A good summary of FDA's argument from their MEMORANDUM IN SUPPORT OF DEFENDANTS’ MOTION TO DISMISS AND IN OPPOSITION TO PLAINTIFFS’ MOTION FOR INJUNCTIVE RELIEF, in K-V PHARMACEUTICAL COMPANY v. UNITED STATES FOOD AND DRUG ADMINISTRATION (1:12-cv-01105-ABJ):
Plaintiffs’ Complaint should be dismissed. Their claims are not justiciable. To establish standing, Plaintiffs must allege an injury that is likely to be redressed by the relief they seek. Plaintiffs cannot satisfy the redressability requirement because the declaratory and injunctive relief they seek, including an order compelling FDA to take enforcement actions and to refuse import entries of 17-HPC active pharmaceutical ingredient (API), either is unavailable as a matter of law or is not likely to redress their injury.Very bearish for KV. In order to survive, they needed an injunction forcing the FDA to eliminate competition for Makena. At a minimum, it seems like this case will drag on forever and at the very least not be resolved in KVs favor in the 1-2 month time frame that would be needed for them to avoid running out of cash. Referring to the circuit split on 353a:
Even if Plaintiffs can establish standing, FDA’s March 2011 statement is not subject to judicial review under the Administrative Procedure Act (APA) because FDA’s decisions not to take enforcement action are committed to the agency’s discretion under Heckler v. Chaney, 470 U.S. 821 (1985). Moreover, the conduct alleged - a statement expressing an intent to exercise enforcement discretion - does not state a violation of any of the sections of the Federal Food, Drug, and Cosmetic Act (FDCA) cited by Plaintiffs. Finally, this Court should refuse to grant the requested mandatory injunction. FDA’s testing of samples of compounded 17-HPC and the active ingredient failed to reveal any major safety concern. Forcing FDA to reject its enforcement priorities in favor of Plaintiffs’ commercial interests would be both inappropriate and contrary to the public interest."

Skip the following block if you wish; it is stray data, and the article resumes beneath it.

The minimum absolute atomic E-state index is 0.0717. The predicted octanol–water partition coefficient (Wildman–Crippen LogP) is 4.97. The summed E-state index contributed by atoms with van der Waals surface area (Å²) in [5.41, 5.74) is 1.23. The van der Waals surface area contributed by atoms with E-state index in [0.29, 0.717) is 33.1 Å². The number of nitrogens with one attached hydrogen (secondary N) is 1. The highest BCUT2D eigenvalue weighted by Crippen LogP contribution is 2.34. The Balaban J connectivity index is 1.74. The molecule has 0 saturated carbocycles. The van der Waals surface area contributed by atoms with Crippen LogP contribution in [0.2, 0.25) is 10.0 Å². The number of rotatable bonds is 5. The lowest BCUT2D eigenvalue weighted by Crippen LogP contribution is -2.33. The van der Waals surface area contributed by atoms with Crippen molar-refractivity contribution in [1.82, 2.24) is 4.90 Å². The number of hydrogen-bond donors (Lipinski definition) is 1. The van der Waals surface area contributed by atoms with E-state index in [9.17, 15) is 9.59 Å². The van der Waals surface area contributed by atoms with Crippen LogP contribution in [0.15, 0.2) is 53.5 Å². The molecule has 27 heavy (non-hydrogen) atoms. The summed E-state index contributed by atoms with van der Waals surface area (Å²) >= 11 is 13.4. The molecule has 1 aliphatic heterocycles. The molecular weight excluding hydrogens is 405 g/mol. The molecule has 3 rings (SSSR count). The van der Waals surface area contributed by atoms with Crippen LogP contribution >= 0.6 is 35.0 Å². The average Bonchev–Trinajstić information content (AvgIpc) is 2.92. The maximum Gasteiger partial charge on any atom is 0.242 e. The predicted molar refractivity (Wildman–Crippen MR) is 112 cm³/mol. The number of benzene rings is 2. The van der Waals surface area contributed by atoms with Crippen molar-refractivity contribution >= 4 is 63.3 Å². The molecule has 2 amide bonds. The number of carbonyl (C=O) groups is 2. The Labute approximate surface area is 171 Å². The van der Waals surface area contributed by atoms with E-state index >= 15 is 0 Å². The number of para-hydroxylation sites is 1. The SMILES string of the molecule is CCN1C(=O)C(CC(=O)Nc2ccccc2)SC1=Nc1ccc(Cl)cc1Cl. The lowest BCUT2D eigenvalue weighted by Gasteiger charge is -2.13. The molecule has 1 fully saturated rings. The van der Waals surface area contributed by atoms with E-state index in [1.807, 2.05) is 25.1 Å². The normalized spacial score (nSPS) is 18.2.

"[I]n light of the complexity of taking enforcement action during this circuit split, FDA is generally prioritizing enforcement actions related to compounded drugs using a risk-based approach, giving the highest enforcement priority to compounded products that are causing harm or that amount to health fraud."Referring to the Orphan Drug Act:
"This exclusivity provision, by its plain language, does not guarantee a drug protection from competition. It applies only to bar FDA from approving certain NDAs, ANDAs, and BLAs. It does not bar FDA from approving another sponsor’s NDA or BLA for the same drug for a different indication, nor does it prevent FDA from approving another sponsor’s NDA or BLA for a different drug for the same indication. This provision makes no mention of compounded drug products."It also seems like KV has shot themselves in the foot with the lawsuit. How much effort is FDA going to put into "normal enforcement" now that they are defending this lawsuit from KV?